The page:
|Hide and Seek: Can You Spot the Missing Keys?|
Some days simply do not go as I expect. I'm normally a huge fan of snow days. I love an excuse to do nothing - to make pancakes, sip hot chocolate, play in the snow and read books . But I really didn't want a snow day today. Instead, what I wanted was the start of routine. I wanted to have a full week of school since last week started on Tuesday and next week is also a four day week. I wanted to catch up on the laundry that has been piling up gradually in our home since Christmas break started. I wanted to help our home recuperate from my illness last week. Because when I am sick, nothing but the essentials occur.
So I tried a different approach. We did a math investigation together - where we discussed probability, then tried it ourselves, taking turns rolling the die, making the tally marks, calculating the frequency. There was some grumbling, a few dirty looks that we were actually (gasp!) learning on a snow day when all the world was sledding, drinking hot chocolate or watching TV (or so said my children). But it was nothing compared to the reactions to my next request: "K, please go and clean your room. I will set the timer and you can work for 15 minutes before taking a break. A, please collect the lights. B, you get the darks. Bring them to the basement for me so that I can start the laundry." This elicited a fit from K, tears from B, sighs and glares from A. Fun times.
I did not back down. I explained that we needed to get caught up on chores since things went undone last Thursday and Friday. They did not care. I decided a walk in the snow was in order. At a minimum, some time outside would hopefully freeze their tongues and defrost their bad moods. So K read a chapter of her book to me while I folded one load of laundry. Then we bundled up and headed out. First stop at a neighbor's house, to see if they wanted to join us for a walk. They did!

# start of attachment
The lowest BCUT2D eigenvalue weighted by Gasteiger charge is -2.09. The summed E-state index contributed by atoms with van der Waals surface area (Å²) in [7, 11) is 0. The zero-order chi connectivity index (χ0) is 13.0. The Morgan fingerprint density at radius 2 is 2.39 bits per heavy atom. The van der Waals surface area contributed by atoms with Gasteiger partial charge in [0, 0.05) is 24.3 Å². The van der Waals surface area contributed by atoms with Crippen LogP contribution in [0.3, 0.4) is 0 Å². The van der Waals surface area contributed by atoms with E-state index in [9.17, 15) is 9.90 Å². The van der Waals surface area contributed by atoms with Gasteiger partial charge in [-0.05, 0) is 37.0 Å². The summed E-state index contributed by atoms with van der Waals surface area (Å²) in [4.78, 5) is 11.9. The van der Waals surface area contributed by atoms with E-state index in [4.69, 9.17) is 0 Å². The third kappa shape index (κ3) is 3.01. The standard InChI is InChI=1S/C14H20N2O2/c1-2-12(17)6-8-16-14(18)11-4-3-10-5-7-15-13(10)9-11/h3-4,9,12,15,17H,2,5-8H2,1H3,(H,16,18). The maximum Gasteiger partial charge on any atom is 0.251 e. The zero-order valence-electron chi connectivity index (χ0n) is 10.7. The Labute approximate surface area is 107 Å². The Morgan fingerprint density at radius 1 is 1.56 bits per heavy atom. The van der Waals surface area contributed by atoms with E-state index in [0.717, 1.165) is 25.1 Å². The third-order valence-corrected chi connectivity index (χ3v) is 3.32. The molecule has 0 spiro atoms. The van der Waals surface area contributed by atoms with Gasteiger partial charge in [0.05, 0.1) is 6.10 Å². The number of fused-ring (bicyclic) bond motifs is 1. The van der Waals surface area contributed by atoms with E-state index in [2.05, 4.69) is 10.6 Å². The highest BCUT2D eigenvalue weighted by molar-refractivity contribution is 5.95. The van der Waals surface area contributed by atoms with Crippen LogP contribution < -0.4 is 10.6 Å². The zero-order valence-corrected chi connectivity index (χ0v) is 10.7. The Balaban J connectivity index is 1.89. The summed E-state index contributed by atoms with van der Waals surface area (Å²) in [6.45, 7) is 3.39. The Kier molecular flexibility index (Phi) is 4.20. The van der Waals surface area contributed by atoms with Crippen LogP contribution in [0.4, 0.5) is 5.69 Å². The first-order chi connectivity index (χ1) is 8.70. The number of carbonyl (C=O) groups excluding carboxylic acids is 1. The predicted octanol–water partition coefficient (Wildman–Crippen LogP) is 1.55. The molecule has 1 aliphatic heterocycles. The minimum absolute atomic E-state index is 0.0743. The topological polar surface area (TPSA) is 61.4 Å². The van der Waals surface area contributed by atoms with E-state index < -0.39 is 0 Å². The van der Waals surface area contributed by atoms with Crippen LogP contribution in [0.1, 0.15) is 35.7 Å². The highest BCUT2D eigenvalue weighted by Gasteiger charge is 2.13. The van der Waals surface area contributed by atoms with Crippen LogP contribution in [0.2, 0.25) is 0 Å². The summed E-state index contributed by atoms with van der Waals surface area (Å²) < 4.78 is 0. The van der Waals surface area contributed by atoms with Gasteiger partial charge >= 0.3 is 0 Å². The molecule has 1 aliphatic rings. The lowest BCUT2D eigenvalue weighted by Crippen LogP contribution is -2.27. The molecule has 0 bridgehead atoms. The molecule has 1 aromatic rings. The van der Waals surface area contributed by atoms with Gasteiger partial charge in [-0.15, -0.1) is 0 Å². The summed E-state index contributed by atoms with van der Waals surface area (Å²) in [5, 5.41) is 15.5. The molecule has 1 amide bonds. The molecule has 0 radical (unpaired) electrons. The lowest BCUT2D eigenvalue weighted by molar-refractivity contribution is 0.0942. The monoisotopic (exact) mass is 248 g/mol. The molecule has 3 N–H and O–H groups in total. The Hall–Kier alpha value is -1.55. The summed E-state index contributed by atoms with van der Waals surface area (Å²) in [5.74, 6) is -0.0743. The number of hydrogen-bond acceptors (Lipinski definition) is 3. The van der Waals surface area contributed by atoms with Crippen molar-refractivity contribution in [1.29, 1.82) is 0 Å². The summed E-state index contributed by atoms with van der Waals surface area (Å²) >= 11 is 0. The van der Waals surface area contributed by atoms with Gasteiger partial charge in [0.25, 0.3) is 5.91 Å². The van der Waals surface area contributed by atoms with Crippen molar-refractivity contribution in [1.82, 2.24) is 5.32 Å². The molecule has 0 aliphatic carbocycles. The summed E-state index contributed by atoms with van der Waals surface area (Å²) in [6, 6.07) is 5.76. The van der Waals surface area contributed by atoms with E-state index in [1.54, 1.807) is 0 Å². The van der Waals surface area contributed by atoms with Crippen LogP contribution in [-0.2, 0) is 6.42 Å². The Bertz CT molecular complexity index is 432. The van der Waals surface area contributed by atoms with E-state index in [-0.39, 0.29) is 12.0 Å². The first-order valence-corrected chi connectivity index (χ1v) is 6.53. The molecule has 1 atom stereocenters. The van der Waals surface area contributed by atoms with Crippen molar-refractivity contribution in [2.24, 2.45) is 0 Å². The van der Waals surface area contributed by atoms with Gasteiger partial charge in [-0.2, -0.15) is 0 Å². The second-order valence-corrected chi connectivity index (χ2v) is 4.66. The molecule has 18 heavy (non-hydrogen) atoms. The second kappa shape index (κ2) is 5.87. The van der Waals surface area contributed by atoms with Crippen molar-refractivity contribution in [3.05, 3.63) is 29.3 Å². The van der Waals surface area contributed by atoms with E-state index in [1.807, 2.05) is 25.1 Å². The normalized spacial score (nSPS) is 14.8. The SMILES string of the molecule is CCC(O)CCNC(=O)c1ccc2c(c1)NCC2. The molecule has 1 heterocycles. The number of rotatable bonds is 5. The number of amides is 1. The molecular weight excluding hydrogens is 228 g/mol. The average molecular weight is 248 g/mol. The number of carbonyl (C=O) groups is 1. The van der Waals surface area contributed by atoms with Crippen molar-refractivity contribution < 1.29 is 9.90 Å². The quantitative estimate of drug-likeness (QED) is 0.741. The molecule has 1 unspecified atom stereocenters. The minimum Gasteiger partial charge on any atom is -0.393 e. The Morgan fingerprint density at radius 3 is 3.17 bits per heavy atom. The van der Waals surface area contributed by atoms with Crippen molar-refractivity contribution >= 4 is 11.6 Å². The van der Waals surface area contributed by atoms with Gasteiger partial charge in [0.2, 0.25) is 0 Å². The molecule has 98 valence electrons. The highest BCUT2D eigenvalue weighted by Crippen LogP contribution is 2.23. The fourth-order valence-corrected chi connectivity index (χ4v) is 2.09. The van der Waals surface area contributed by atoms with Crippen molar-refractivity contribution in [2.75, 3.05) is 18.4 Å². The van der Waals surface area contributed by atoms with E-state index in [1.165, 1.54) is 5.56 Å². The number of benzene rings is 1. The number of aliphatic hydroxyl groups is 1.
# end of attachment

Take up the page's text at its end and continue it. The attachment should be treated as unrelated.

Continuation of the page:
We headed down the street and found other neighbors sledding down a hill. We joined them, standing and chatting about schools, parenting, life's odds and ends. After a bit of sledding, A was cold. I gave her the keys to the house and told her she could head home to warm up. B continued going down and up the hill, finding just the right track for optimum speed and experimenting with various sledding partners. K played with friends, threw a few snowballs, got caught in some vegetation. All was well. I was a bit cold, but the girls were no longer grumpy and I was therefore feeling much better myself.
And then A reappeared. "I lost the keys," she said. "You lost the keys?" I repeated, all words other words fleeing my mind, so using hers instead. OK, then. Let's look for them. After a few minutes of getting B & K collected and off the sled, we head towards home, carefully backtracking via A's earlier route. We looked in snow covered grass, on snow covered sidewalks. No keys. Mumbled apologies from A. Curt nods from me.
We head back, me hoping that B's window is unlocked and we can climb in. I'd left without my phone and was unable to even call J to request help. The window? Locked. I slog back out to the street to find my neighbor, borrow her phone, ask if we can warm up in her home until J arrives.
My neighbor J is gracious and kind. She offers snacks, hot tea, company for me and my girls. And a crisis is averted. Her boys are not fighting with each other. My girls are not snapping at me or each other. We are warm. I am thankful.
My day didn't go as I planned. I have laundry in the washer, laundry to be washed, more to be folded. The dining room needs to be vacuumed. But my children are happier. Those lost keys? They brought a few blessings: My husband was able to join us for a game of Yahtzee since he was home in the afternoon. I got to know my neighbor better. I let go of my agenda when A let go of the keys. And A? I hope she learned to hold fast to the keys if she actually wants to get home. But I hope she also learned that sometimes letting go is the key to enjoying the day.